Moving to the interior, the Heritage continues with the black and bronze theme, with the interior coming only in black leather-everything, and bronze stitching on the seats, door trim, the center console and stack, as well as the steering wheel.

From any seat, the Land Cruiser is very comfortable and will work for any lifestyle you live. However, it is a bit tougher to get into the Heritage Edition, basically forcing you to get a good bounce to hop in if you don’t have long legs. It’s worse for the back seat, I felt. But by far the biggest struggle you’ll have is with the infotainment system that’s straight out of 2010. Holy shit, man. There’s no Apple CarPlay or Android Auto, and the navigation screen is so old-looking. But you know what? It has Bluetooth media, and a wireless charger. So, ya know, at least it has something. Plugging in my iPhone via a USB cable allowed it to be charged and the car picked it up as an iPod, which is even funnier in 2020. The rear seat, while accommodating with its own heated seat and rear-air settings, there is only a single 12 volt jack. I would have expected, and appreciated, a three-prong plug outlet. Most large trucks and SUVs pretty much come standard with that now, so it was surprising that the high end Toyota didn’t. The 2020 Ford Ranger Lariat I tested the week after this had a three-prong outlet, and two USB-A charging ports.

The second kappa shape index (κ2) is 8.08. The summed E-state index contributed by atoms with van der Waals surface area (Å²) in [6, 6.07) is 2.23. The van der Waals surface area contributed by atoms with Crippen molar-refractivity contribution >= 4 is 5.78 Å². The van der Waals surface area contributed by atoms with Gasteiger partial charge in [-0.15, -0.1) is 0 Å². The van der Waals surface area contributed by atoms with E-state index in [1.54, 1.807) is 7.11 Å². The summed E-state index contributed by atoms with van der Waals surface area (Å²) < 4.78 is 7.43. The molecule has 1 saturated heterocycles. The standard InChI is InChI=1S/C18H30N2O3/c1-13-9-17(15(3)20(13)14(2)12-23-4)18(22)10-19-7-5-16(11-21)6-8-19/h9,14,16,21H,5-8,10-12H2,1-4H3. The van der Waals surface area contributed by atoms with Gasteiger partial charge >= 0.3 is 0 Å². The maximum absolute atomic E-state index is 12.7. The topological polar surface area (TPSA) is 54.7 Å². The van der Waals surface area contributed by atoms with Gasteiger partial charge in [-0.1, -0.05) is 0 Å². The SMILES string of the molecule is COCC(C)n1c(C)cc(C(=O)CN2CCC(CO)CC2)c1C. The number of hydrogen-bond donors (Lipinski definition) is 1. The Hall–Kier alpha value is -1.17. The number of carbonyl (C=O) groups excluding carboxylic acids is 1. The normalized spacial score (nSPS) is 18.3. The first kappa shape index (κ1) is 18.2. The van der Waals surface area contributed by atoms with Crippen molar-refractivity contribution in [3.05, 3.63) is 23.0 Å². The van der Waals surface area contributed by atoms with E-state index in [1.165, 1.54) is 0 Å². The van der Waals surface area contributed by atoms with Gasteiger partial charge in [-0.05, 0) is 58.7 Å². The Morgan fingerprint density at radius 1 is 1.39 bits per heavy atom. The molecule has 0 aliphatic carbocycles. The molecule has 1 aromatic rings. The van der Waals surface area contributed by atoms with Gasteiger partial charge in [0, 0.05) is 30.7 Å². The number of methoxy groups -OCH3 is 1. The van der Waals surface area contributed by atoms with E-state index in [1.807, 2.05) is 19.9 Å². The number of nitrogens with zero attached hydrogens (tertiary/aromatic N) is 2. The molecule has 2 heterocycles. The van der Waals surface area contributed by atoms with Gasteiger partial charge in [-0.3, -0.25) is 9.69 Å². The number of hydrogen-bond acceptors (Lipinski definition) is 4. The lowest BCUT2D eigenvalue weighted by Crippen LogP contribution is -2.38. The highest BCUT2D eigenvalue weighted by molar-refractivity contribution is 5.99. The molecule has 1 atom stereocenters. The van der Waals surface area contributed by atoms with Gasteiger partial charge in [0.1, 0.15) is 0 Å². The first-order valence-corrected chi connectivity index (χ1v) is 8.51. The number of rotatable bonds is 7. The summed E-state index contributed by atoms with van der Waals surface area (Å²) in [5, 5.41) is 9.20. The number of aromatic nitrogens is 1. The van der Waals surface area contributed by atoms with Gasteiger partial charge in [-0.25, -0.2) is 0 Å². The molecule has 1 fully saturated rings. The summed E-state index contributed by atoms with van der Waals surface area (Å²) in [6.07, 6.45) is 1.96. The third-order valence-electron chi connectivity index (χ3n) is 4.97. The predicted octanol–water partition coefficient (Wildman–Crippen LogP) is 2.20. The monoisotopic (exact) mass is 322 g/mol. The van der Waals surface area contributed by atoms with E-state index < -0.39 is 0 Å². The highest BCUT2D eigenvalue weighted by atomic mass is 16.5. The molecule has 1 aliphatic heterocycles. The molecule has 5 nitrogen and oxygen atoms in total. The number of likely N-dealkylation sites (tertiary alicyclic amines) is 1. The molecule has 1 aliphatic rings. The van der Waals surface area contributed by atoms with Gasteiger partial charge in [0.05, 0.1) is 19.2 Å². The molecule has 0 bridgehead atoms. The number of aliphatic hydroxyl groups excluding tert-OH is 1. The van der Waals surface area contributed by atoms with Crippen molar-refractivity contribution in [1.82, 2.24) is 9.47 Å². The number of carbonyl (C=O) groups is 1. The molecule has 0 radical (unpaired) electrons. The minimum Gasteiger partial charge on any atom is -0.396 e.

If you do happen to be in the market for a luxury SUV, I have a feeling that you won’t even remember Toyota’s Land Cruiser, and that’s a genuine shame. Because the Land Cruiser is, without any doubt, the least “look at me” of all the luxury SUVs on the market. Instead of showing off with its looks, it drives with the most commanding feeling of any luxury offering in the large sport-utility range. It is far superior of a driving experience than the Cadillac Escalade for similar money. Even with its short-comings, i.e. old infotainment system, not outlet for the rear seats, and lack of Apple CarPlay and Android Auto, the Land Cruiser is still a vehicle that feels extremely well built, and as if it could be around after the apocalypse. Hell, just go on AutoTrader and look at all of the examples sporting 300,000+ miles, and then be shocked that they still sell for way more than you’d expect.